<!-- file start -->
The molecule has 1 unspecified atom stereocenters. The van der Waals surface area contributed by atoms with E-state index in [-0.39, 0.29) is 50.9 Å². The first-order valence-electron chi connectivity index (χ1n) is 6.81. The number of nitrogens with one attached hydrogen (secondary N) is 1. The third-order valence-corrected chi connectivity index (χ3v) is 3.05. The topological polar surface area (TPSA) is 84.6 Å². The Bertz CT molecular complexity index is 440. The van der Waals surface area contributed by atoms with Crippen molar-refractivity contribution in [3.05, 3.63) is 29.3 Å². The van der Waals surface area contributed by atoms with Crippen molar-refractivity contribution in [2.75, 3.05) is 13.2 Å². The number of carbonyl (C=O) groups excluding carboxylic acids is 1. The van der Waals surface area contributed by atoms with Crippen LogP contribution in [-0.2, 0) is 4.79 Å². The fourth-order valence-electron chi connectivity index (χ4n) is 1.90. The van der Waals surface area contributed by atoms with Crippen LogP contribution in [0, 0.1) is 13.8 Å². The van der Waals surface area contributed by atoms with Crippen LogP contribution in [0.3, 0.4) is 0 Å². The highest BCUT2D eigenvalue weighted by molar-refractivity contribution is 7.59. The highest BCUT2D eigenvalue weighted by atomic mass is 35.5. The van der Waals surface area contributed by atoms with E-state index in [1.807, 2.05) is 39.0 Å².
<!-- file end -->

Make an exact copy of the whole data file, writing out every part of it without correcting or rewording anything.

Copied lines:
The molecule has 1 unspecified atom stereocenters. The van der Waals surface area contributed by atoms with E-state index in [-0.39, 0.29) is 50.9 Å². The first-order valence-electron chi connectivity index (χ1n) is 6.81. The number of nitrogens with one attached hydrogen (secondary N) is 1. The third-order valence-corrected chi connectivity index (χ3v) is 3.05. The topological polar surface area (TPSA) is 84.6 Å². The Bertz CT molecular complexity index is 440. The van der Waals surface area contributed by atoms with Crippen molar-refractivity contribution in [3.05, 3.63) is 29.3 Å². The van der Waals surface area contributed by atoms with Crippen molar-refractivity contribution in [2.75, 3.05) is 13.2 Å². The number of carbonyl (C=O) groups excluding carboxylic acids is 1. The van der Waals surface area contributed by atoms with Crippen LogP contribution in [-0.2, 0) is 4.79 Å². The fourth-order valence-electron chi connectivity index (χ4n) is 1.90. The van der Waals surface area contributed by atoms with Crippen LogP contribution in [0, 0.1) is 13.8 Å². The van der Waals surface area contributed by atoms with Crippen LogP contribution in [0.3, 0.4) is 0 Å². The highest BCUT2D eigenvalue weighted by molar-refractivity contribution is 7.59. The highest BCUT2D eigenvalue weighted by atomic mass is 35.5. The van der Waals surface area contributed by atoms with E-state index in [1.807, 2.05) is 39.0 Å².